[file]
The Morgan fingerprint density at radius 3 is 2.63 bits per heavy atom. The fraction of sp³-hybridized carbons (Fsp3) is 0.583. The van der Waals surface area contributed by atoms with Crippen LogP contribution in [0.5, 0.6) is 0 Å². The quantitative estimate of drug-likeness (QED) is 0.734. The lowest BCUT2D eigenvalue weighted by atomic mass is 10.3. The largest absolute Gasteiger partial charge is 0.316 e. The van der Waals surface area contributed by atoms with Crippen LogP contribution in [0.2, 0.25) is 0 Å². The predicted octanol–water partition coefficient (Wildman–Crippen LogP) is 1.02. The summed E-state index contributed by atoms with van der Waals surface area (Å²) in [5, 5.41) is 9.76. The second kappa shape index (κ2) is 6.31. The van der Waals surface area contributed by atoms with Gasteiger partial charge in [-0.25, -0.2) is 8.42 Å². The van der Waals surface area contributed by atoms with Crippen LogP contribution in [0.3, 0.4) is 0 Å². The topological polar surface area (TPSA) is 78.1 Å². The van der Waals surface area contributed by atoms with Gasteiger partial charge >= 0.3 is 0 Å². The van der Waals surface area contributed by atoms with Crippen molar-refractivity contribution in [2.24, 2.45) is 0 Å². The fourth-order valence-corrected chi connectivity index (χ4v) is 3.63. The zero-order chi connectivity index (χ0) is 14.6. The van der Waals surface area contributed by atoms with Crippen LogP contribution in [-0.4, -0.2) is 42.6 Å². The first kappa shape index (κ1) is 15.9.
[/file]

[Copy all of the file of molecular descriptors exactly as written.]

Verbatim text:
The Morgan fingerprint density at radius 3 is 2.63 bits per heavy atom. The fraction of sp³-hybridized carbons (Fsp3) is 0.583. The van der Waals surface area contributed by atoms with Crippen LogP contribution in [0.5, 0.6) is 0 Å². The quantitative estimate of drug-likeness (QED) is 0.734. The lowest BCUT2D eigenvalue weighted by atomic mass is 10.3. The largest absolute Gasteiger partial charge is 0.316 e. The van der Waals surface area contributed by atoms with Crippen LogP contribution in [0.2, 0.25) is 0 Å². The predicted octanol–water partition coefficient (Wildman–Crippen LogP) is 1.02. The summed E-state index contributed by atoms with van der Waals surface area (Å²) in [5, 5.41) is 9.76. The second kappa shape index (κ2) is 6.31. The van der Waals surface area contributed by atoms with Gasteiger partial charge in [-0.25, -0.2) is 8.42 Å². The van der Waals surface area contributed by atoms with Crippen LogP contribution in [0.3, 0.4) is 0 Å². The topological polar surface area (TPSA) is 78.1 Å². The van der Waals surface area contributed by atoms with Gasteiger partial charge >= 0.3 is 0 Å². The van der Waals surface area contributed by atoms with Crippen molar-refractivity contribution in [2.24, 2.45) is 0 Å². The fourth-order valence-corrected chi connectivity index (χ4v) is 3.63. The zero-order chi connectivity index (χ0) is 14.6. The van der Waals surface area contributed by atoms with Crippen LogP contribution in [-0.4, -0.2) is 42.6 Å². The first kappa shape index (κ1) is 15.9.